Unfortunately over the next 87 minutes the film flattens out. A large reason for this is Kiki Layne’s inexperience when delivering the material she’s given. She plays the leading lady but she comes off as flat for most of the movie. It’s her first major role in a motion picture and it really shows, because she’s not giving her character any kind of emotion. There are times where she does a serviceable job, but for most of the film her performance isn’t up to par with the rest of the cast. In contrast, her co-star Stephan James does a phenomenal job with the time that he’s given on-screen. There’s an effective moment in the film where Fonny is planning a future with Tish, and he shows her how they’re going to decorate and model their future apartment together. It’s romantic, innocent and displays that the two have hope before the drastic event changes the course of their relationship. When he’s confronted at a grocery store by Officer Bell (Ed Skrein) the film builds up the tension again in an effective, yet gut-wrenching way. Even when patrons at the store stick up for Fonny, it shows how much love the rest of the city has for him.
Outside of the two main characters, the smaller characters do a superb job of bringing emotion to the big screen. Outside the first 30 minutes we did not spend much time with the rest of the Rivers and Hunt families. I do wish that we had, because of how productive the film’s opening act was. Around the second act there’s a scene between Frank Hunt and Joseph Rivers, where the two fathers are at a bar discussing how they’re going to come up with ways to make money to ensure that Fonny is free when their grandson, Fonny’s son, is born. With the small amount of screen time that Regina King has, she shines through as Sharon Rivers. There’s a noteworthy scene between her and Fonny’s accuser Victoria Rogers (Emily Rios), where Sharon confronts her, but Victoria is too traumatized from being raped that she doesn’t care if Fonny is innocent or not, she just wants a black man to pay for this. Victoria tells Sharon that Officer Bell told her to pick out Fonny in a lineup just so he could get his revenge from the grocery store incident.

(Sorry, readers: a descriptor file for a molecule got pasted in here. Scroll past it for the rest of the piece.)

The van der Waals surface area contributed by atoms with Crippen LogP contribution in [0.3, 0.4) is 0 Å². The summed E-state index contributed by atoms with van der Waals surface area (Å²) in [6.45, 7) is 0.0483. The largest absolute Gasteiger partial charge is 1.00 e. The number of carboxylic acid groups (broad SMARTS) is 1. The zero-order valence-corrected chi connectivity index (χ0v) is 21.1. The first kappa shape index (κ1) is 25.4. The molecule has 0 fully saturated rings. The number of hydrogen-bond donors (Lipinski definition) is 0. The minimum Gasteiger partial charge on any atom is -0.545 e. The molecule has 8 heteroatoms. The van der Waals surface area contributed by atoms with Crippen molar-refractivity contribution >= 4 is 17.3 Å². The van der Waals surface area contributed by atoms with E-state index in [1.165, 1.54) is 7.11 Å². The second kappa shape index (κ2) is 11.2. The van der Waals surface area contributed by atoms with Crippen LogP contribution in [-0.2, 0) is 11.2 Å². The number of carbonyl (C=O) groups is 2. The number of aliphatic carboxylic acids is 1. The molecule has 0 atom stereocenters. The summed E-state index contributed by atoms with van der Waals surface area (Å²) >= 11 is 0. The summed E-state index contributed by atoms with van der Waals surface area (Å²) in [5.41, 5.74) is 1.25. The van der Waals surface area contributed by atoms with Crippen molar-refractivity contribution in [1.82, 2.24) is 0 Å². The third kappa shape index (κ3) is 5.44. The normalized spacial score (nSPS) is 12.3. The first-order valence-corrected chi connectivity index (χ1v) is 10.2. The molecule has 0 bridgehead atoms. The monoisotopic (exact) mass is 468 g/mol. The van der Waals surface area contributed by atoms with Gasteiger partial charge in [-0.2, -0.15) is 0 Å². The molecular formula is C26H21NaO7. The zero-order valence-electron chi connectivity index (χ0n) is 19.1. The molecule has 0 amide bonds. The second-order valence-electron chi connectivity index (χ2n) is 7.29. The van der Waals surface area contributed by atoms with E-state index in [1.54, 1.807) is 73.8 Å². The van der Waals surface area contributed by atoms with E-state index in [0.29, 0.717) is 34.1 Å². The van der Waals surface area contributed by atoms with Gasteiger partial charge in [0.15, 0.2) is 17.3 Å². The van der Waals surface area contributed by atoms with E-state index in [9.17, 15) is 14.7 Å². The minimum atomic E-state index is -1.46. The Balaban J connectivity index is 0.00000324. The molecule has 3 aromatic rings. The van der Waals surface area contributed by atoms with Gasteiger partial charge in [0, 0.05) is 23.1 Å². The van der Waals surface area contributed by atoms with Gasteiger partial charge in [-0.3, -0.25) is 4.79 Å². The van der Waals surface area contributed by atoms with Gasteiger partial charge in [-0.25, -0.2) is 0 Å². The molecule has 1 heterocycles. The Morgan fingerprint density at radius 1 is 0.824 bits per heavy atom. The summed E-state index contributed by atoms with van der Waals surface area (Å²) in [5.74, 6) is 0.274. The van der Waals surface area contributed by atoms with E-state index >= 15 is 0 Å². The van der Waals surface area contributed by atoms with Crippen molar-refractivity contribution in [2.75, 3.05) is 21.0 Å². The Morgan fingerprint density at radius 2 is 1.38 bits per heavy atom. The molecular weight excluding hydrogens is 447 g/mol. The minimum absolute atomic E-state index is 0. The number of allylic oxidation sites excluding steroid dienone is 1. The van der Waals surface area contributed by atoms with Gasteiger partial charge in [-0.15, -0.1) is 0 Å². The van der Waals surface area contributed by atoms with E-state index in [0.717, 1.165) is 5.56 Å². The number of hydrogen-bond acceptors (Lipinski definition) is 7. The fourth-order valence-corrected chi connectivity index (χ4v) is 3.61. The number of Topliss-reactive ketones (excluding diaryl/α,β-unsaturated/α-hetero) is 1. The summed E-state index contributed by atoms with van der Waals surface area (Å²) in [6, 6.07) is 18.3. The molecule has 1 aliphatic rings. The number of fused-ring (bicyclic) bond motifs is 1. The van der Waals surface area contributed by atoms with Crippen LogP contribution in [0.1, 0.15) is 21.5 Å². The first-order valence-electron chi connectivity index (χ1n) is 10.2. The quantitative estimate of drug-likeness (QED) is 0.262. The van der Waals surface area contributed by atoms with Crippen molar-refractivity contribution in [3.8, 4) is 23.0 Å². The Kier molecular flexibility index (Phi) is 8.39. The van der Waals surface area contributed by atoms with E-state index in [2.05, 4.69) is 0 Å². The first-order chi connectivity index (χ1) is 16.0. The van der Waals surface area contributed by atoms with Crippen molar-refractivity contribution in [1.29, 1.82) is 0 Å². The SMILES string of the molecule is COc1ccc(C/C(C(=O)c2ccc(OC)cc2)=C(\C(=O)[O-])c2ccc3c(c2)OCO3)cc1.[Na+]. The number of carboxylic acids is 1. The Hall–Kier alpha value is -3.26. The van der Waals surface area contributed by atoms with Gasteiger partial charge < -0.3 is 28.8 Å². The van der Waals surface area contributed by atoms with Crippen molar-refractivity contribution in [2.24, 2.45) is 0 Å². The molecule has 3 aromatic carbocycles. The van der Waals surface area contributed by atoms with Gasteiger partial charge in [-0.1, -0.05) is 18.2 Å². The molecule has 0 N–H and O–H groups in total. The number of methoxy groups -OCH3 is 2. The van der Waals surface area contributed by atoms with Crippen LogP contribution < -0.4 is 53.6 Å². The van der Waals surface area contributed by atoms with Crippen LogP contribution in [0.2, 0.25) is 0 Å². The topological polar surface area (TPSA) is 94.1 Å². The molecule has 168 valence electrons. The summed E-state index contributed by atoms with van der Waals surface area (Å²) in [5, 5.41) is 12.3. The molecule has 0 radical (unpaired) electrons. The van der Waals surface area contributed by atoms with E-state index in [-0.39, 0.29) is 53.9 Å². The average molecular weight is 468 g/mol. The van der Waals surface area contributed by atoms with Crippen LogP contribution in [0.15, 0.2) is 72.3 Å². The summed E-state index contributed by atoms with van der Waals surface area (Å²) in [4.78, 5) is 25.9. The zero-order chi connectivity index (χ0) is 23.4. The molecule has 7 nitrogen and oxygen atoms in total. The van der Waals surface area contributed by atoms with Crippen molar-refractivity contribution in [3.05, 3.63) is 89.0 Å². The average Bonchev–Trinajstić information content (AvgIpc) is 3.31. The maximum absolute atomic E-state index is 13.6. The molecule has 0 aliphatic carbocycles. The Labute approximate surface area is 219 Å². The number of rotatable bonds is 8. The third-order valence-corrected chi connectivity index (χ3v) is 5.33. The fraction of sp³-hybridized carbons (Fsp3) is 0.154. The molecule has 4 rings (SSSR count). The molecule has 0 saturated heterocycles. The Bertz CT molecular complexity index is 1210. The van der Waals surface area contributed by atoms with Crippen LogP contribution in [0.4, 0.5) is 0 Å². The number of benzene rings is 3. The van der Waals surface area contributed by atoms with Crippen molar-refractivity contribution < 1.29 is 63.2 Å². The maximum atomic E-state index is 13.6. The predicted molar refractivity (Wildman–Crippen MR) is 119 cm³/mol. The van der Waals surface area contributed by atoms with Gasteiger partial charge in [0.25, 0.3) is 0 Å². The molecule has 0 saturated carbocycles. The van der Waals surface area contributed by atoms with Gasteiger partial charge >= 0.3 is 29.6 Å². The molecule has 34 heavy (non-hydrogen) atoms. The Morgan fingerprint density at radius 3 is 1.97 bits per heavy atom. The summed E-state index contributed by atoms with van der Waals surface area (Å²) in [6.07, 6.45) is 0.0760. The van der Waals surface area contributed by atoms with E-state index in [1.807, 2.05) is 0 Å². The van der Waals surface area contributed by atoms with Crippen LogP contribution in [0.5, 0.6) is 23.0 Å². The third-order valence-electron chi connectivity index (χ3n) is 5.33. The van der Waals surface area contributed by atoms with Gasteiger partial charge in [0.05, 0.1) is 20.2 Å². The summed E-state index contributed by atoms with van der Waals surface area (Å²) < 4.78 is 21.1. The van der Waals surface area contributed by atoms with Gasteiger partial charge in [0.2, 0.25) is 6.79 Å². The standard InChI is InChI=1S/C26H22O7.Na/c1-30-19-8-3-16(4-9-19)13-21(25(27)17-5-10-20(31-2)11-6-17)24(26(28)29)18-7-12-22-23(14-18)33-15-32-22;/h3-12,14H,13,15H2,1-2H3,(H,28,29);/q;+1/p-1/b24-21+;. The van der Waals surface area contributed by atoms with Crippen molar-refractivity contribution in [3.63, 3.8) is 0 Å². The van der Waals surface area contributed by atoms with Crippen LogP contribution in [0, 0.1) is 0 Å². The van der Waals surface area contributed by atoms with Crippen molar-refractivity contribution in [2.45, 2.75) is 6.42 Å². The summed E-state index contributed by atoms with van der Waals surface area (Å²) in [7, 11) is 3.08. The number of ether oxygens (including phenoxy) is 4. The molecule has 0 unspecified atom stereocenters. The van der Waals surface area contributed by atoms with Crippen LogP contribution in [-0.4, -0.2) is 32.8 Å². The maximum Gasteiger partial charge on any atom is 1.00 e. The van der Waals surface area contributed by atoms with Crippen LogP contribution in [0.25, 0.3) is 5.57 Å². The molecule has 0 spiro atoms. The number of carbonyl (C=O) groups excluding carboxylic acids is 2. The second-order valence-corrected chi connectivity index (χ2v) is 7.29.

One show stealing scene came from Brian Tyree Henry as Daniel Carty. Henry is in the film for at most 15 minutes, if that long, but his character adds to the weight of an already heavy story. Daniel Carty is a recent parolee and a close friend of Fonny. Before Fonny is locked up for a crime that he didn’t commit, Daniel tells Fonny what life was like in the slammer. If you’re familiar with Henry’s work on Atlanta then you’ll know he’s one of the best actors when it comes to giving his characters nuances. While Daniel Carty is recollecting his memories from being in jail, you can see the fear in his eyes as those memories are haunting him. Barry Jenkins uses close-ups and tight shots to maximize the effectiveness of storytelling.
Jf Beale Street Can Talk is a film where the parts did not make a great whole. There are powerful moments to like that are scattered throughout the film. However, as a whole the movie felt uneven. Barry Jenkins uses close-ups and tight shots, but they do not always pay off, and when they don’t it brings down the film. The veterans actors in the film brought their A-game and gave the movie some interesting personality worth seeing. Regina King, Stephan James, Brian Tyree Henry, Michael Beach, Aunjanue Ellis, Colman Domingo and Emily Rios all deserve recognition for what they brought to this film. If you saw Moonlight and enjoyed it then I would recommend checking this one out, for me, If Beale Street Could Talk was more enjoyable of the two. It’s a different spin on romance where the couple breaks up because of reasons out of their control, which is refreshing. James Baldwin’s novel was written over four decades ago, and its themes still relate today. If this was playing at a theater near you, then give it a viewing, my biggest issue is that the film didn’t finish as strong as it started. Some moments of the movie felt like a brisk jog down Beale Street, yet other moments felt like a slow walk instead of one smooth constant power walk.
[a si a si]
[All Mames Wey]
If Beale Street Could Talk was released in theaters on December 14, 2018.